Quarantines, rapid response teams and a specific Ebola coordinator appointed by Obama aided in the effort to stop the spread. Experimental treatments, including ZMapp and brincidofovir, and blood transfusions from survivors of Ebola all appeared to improve the outcomes of the people infected with Ebola.Looking to make a difference? Consider signing one of these sponsored petitions:
Who is the current director of the CDC?
Robert R. Redfield, the current director of the CDC, is a virologist whose background includes both seeing patients and research, particularly in the area of HIV. He was initially hired with an unprecedented salary of $375,000; under scrutiny, he agreed to a reduction to $209,700. A controversial Trump appointee, Redfield instituted early HIV policies at Walter Reed Medical center that included investigating the sex partners of military personnel, and led to the discharge, without support, of HIV-positive soldiers. In the 1980s, He collaborated with W. Shepherd Smith, Jr.’s Christian organization, Americans for a Sound AIDS/HIV Policy, which claimed HIV was God’s punishment for homosexuality. In the ‘90s he wrote a book decrying needle exchanges and the distribution of condoms.
A delay in the authorization of needle exchanges in 2015 led to an HIV outbreak in Indiana under then-Governor Mike Pence, one experts argue could have been prevented with a faster response. Vice-President Pence was put in charge of the US Coronavirus response by President Trump on February 27, 2020.
What department of government does the CDC belong to?
The CDC belongs to the Department of Health and Human Services, which is under the Executive Branch.
History of the CDC?
Established in July of 1946, from the Office of Malaria control, an agency designed to aid soldiers in malaria-heavy regions, the-then Communicable Disease Center, was founded to support the states with a science-based approach to controlling communicable disease. With a mandate that evolved along with its name, in 1970, it became the Center for Disease Control, broadening its focus to include “occupational and environmental health, family planning and reproductive health, and chronic diseases.”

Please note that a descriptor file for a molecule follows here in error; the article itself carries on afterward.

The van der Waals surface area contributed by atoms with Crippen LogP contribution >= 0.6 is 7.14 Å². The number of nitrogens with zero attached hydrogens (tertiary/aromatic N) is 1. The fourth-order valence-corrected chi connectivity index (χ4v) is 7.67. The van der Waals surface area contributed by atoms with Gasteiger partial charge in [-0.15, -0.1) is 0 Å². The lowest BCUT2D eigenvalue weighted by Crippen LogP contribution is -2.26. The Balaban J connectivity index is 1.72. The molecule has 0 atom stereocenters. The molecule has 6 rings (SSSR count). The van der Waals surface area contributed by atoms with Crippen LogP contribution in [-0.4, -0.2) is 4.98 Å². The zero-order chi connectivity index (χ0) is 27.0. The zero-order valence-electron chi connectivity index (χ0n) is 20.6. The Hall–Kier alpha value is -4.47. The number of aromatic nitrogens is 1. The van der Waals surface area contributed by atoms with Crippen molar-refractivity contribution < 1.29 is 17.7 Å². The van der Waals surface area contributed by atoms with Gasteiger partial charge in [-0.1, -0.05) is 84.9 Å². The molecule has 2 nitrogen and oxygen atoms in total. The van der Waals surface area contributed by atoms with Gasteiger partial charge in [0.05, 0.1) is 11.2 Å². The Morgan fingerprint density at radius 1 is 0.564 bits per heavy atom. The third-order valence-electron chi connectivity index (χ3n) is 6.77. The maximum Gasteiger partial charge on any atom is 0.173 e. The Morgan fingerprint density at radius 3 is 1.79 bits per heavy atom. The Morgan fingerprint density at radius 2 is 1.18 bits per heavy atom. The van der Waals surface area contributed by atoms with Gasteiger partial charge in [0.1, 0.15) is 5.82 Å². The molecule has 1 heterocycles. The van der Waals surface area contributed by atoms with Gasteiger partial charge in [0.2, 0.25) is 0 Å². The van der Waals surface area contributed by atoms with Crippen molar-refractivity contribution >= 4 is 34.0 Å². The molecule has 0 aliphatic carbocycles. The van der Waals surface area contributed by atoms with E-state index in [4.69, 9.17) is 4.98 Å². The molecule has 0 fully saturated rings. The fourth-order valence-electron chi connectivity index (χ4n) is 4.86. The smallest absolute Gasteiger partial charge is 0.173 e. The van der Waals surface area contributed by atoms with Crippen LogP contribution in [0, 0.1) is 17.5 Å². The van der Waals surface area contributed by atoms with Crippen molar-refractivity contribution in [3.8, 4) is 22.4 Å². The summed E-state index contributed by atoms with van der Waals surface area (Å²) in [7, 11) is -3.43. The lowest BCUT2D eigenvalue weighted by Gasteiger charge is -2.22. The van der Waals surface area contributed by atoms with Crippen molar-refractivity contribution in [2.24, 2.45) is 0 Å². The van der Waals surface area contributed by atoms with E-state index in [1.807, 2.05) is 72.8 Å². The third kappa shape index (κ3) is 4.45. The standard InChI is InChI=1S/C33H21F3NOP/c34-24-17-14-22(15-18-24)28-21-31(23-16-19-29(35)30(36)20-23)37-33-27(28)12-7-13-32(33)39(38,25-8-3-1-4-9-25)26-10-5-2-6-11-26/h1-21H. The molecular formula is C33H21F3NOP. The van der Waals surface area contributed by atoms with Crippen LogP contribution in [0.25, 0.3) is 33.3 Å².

Another reorganization in 1980 added education and health promotion, zeroed in on the health risks and consequences of smoking, and the newly-discovered human immunodeficiency virus, which had become an epidemic. In 1992, via an act of Congress, the CDC got its present name, the Center for Disease Control and Prevention, to emphasize its role in prevention of disease and injury.
The David J. Sencer CDC Museum, in Association with the Smithsonian Institution, offers a rich, interactive timeline dating back to the founding of the CDC packed with information about what the agency was doing and what it was combatting throughout its history.
Current outbreaks monitored by the CDC within the US
- Coronavirus Disease 2019 (COVID-19)
ANNOUNCED JANUARY 2020
- Hard-boiled Eggs – Listeria Infections
ANNOUNCED JANUARY 2020
- Pet Store Puppies – Multidrug-resistant Campylobacter Infections
ANNOUNCED DECEMBER 2019
- Lung Injury Associated with E-cigarette Use or Vaping
ANNOUNCED AUGUST 2019
- Raw Milk – Drug-resistant Brucella (RB51)
ANNOUNCED FEBRUARY 2019
- Measles Outbreaks 2019
ANNOUNCED JANUARY 2019
- Outbreaks of hepatitis A in multiple states among people who are homeless and people who use drugs
ANNOUNCED MARCH 2017
The Rantt Rundown
The CDC is the governmental office in charge of public health, through researching, educating, managing and monitoring all types of disease and injury. Founded in 1946 to combat communicable disease, its role and focus has evolved over the decades. In addition to its work in the US, it monitors global health threats, coordinating with global agencies to end world-wide outbreaks, as it did in 2014 with Ebola. Currently led by Robert R. Redfield, the CDC is on the frontline in the containment and treatment of novel coronavirus or COVID-19.
The job of your dreams could be just around the corner. Use our job search tool below and see what's out there!